Dining Out Tops List of Where Consumers Worldwide Are Cutting Back Spending

An average of 57% of consumers in six countries report cutting back on dining out.

First Insight The State of Consumer Spending 1200x800 1
First Insight surveyed consumers in France, Germany, Italy, Spain, the U.K. and the U.S. to measure the effects of inflation on spending. Courtesy of Simon Hermans on Unsplash.

Consumers worldwide appear to have the same idea about where to cut costs as inflation tightens budgets and economic uncertainty persists, according to a new report by First Insight.

The report, “The State of Consumer Spending: Inflation’s International Impact,” surveys consumers in France, Germany, Italy, Spain, the U.K. and the U.S. to measure the effects of the “cost of living crisis” on consumer spending.

According to the report, the top category in which consumers say they’re cutting back is dining out, with an average of 57% of consumers reporting cutting back their spending in that area. Consumers in Germany are cutting back the most, with 63% slashing their dine-out spend. That’s followed by consumers in the U.K. (60%), Spain and Italy (59%), the U.S. (55%) and France (49%).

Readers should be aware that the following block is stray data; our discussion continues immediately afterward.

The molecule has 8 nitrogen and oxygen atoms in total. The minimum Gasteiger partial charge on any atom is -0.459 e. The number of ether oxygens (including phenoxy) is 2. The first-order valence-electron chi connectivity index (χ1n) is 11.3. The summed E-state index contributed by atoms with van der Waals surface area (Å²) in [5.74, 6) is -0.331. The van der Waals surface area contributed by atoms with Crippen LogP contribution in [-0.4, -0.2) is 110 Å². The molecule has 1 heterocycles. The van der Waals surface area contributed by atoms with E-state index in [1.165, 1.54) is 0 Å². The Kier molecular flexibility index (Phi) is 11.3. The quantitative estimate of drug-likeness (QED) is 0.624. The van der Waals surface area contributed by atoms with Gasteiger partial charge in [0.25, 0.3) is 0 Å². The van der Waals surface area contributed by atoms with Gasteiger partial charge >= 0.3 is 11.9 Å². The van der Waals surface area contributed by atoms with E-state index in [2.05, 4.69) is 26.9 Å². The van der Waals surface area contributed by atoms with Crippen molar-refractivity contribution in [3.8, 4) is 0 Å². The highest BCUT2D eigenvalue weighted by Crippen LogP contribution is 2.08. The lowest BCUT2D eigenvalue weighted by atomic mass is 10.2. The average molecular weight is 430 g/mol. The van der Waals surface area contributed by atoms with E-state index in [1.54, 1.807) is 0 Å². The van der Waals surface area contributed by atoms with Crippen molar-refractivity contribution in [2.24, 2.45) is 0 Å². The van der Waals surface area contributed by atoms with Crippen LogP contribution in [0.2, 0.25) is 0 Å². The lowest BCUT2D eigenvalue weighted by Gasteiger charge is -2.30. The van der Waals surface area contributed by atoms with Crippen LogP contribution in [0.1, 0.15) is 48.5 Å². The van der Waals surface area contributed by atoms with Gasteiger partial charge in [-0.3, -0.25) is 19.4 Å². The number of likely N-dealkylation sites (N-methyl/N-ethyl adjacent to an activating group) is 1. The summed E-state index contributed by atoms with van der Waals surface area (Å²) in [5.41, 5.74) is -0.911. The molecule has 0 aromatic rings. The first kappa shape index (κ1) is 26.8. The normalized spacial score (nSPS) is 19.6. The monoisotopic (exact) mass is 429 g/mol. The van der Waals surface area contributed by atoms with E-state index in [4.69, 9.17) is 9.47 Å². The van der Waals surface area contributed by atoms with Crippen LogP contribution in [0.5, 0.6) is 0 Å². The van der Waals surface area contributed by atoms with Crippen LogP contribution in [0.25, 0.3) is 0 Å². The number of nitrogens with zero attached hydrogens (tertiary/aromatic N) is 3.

The second-most category in which consumers say they’re cutting back is apparel, footwear and accessories (48%), followed by entertainment and recreation (41%).

“Consumers will continue to face inflationary pressures and modify their shopping behaviors accordingly. In times of great change, forward-thinking companies can use this moment to establish a reputation for helping consumers more efficiently meet their needs,” reads the report. “As the global economy continues to grow less stable, companies that use predictive analytics in combination with customer feedback will be better prepared for future challenges while meeting consumers’ constantly changing needs.”

Other key findings include:

  • Consumers say grocery, gas and dining out are the top price increase categories impacting their lives the most.
  • 87% of consumers worldwide say they are looking for less expensive ways to spend.
  • A “large majority” of U.S. and European consumers are less confident to spend as prices continue to climb. Confidence is lowest among German, Spanish and Italian consumers, while France is impacted the least.
  • At least 92% of consumers in every nation are concerned about a recession.

The report is based on surveys conducted this month via email with 1,000 adults in each country. First Insight says the samples were proportionately balanced by generation, gender and household income.

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